DC Moore Gallery is pleased to present a solo presentation of new paintings by Robert Kushner, rooted in his unhindered admiration for Matisse, shown alongside his 1970s and 1980s fabric pieces from his Pattern & Decoration period.
As one of the founders of the Pattern & Decoration (P&D) Movement in the 1970s, Kushner has continually addressed controversial and often subversive issues involving the interaction of decoration and art. In his work, Kushner has drawn from a unique range of influences, including Islamic and European textiles, Henri Matisse, Georgia O’Keeffe, Charles Demuth, Pierre Bonnard, and Chinese Literati and Japanese Rinpastyle painters.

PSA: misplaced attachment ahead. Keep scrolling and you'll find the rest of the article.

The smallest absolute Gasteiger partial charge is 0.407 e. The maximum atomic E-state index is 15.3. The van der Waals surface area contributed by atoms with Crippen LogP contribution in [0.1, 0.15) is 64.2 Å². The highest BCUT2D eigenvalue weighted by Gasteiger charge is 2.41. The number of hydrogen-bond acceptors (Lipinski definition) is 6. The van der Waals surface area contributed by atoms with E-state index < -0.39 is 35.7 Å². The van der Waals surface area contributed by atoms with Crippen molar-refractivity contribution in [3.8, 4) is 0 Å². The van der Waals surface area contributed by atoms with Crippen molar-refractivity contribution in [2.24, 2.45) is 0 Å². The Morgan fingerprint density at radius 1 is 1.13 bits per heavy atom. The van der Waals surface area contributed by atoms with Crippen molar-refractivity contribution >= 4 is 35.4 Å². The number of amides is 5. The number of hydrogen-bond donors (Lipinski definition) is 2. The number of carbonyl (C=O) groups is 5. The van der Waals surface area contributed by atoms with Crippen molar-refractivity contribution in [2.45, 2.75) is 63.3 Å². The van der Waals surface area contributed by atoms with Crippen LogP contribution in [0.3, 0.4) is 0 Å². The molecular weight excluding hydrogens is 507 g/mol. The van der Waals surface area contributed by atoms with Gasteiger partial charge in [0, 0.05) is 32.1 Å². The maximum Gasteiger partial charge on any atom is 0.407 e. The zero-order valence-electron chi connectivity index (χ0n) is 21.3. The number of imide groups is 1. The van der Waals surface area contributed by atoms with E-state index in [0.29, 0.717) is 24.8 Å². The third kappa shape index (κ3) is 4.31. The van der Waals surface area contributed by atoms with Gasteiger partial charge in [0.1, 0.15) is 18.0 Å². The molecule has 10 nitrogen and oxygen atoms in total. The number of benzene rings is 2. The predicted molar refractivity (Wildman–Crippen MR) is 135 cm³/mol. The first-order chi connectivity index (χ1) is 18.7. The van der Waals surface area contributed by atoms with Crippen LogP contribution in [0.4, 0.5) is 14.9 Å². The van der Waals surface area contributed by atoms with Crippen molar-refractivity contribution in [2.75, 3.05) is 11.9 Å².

Kushner first began using textiles and fabrics in his early performance pieces, in the mid-1970s. In these performances, his cloth costumes would also function as art objects. Through his use of fabric, Kushner connected painting, decoration, and costume, while also addressing gender issues and undermining traditional symbols of male power.
In Kushner’s most recent body of work, his paintings remain overtly beautiful and unapologetically opulent. Among the varied influences in Kushner’s oeuvre, Henri Matisse’s influence has been a continual through-line, as Kushner finds resonance in Matisse’s inclination toward design, love of pattern, expressive drawing, and vibrant color. With layers of pattern and backgrounds created from Japanese kimonos and Indian dupatta fabrics, these new paintings remain deeply connected to Kushner’s early P&D roots.